Concretely: the European Union's "Continental European Power System", "a large synchronized area stretching from Spain to Turkey and from Poland to Netherlands; encompassing 25 countries", reported (archived) on March 6, 2018, a sudden energy deficit summing to 113 GWh (i.e. 3.6 terajoules):
The power deviations are originating from the control area called Serbia, Macedonia, Montenegro (SMM block) and specifically Kosovo and Serbia. The power deviations have led to a slight decrease in the electric frequency average. This average frequency deviation, that has never happened in any similar way in the CE Power system, must cease. The missing energy amounts currently to 113 GWh. The question of who will compensate for this loss has to be answered.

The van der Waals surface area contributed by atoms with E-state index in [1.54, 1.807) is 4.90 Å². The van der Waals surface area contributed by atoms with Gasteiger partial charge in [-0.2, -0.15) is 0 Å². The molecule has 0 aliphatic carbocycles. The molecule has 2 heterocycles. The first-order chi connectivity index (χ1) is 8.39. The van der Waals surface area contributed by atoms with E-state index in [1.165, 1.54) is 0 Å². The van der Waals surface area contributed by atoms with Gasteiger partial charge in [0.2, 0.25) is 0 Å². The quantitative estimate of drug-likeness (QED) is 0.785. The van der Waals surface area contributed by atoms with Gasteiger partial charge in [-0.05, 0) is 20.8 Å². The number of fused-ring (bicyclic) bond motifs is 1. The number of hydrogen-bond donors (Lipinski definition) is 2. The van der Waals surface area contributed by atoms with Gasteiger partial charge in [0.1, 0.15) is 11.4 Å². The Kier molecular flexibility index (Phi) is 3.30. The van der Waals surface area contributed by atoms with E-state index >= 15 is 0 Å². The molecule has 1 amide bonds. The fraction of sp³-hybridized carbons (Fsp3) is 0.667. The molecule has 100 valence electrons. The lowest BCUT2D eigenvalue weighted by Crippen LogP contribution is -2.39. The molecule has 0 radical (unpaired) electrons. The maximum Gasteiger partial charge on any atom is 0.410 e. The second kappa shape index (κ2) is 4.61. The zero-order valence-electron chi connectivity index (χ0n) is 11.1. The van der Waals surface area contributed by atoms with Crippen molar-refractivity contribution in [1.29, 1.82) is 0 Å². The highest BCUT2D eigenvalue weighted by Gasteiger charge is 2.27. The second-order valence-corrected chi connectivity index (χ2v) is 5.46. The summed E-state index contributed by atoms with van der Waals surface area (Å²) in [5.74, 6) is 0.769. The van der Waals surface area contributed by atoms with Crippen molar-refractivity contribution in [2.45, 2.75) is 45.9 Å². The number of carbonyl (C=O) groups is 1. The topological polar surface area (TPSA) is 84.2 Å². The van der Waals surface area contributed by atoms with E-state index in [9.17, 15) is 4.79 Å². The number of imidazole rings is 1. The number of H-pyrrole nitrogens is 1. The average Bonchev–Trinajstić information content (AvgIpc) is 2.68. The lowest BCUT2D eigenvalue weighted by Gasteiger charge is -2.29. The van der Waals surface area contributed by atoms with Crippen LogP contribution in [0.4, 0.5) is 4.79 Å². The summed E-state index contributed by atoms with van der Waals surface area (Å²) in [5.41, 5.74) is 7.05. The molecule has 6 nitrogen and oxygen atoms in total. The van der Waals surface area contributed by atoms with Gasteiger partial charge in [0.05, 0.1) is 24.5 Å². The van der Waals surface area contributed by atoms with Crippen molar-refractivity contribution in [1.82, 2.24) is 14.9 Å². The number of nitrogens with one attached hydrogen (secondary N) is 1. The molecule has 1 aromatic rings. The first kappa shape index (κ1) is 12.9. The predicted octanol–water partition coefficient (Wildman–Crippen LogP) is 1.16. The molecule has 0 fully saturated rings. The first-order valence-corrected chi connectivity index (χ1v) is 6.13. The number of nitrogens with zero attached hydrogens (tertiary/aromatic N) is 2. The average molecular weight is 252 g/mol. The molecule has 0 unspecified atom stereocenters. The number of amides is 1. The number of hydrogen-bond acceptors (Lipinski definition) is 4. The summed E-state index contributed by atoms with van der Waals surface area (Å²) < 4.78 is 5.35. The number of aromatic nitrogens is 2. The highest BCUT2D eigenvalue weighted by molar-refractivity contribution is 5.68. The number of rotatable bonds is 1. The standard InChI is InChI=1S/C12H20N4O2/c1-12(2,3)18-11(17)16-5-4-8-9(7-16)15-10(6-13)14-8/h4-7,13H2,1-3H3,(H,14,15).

A March 7, 2018 report (archived) by the MtGox liquidator to the Tokyo District Court
indicated that 35,841.00701 BTC and 34,008.00701 BCC — corresponding to some portion of the coins looted from the MtGox userbase in 2014 — have in recent months lavishly fed the waterfall, i.e. sold for fiat (42,988,044,343 JPY, ~= 405.4M USD at today's rate.)
On February 12, 2018:
The United States warned the Democratic Republic of Congo on Monday against using an electronic voting system for a long-delayed presidential election in December this year because it has the potential to undermine the credibility of the poll. U.S. Ambassador to the United Nations Nikki Haley told an informal U.N. Security Council meeting on the Congolese electoral process that deploying "an unfamiliar technology for the first time during a crucial election is an enormous risk."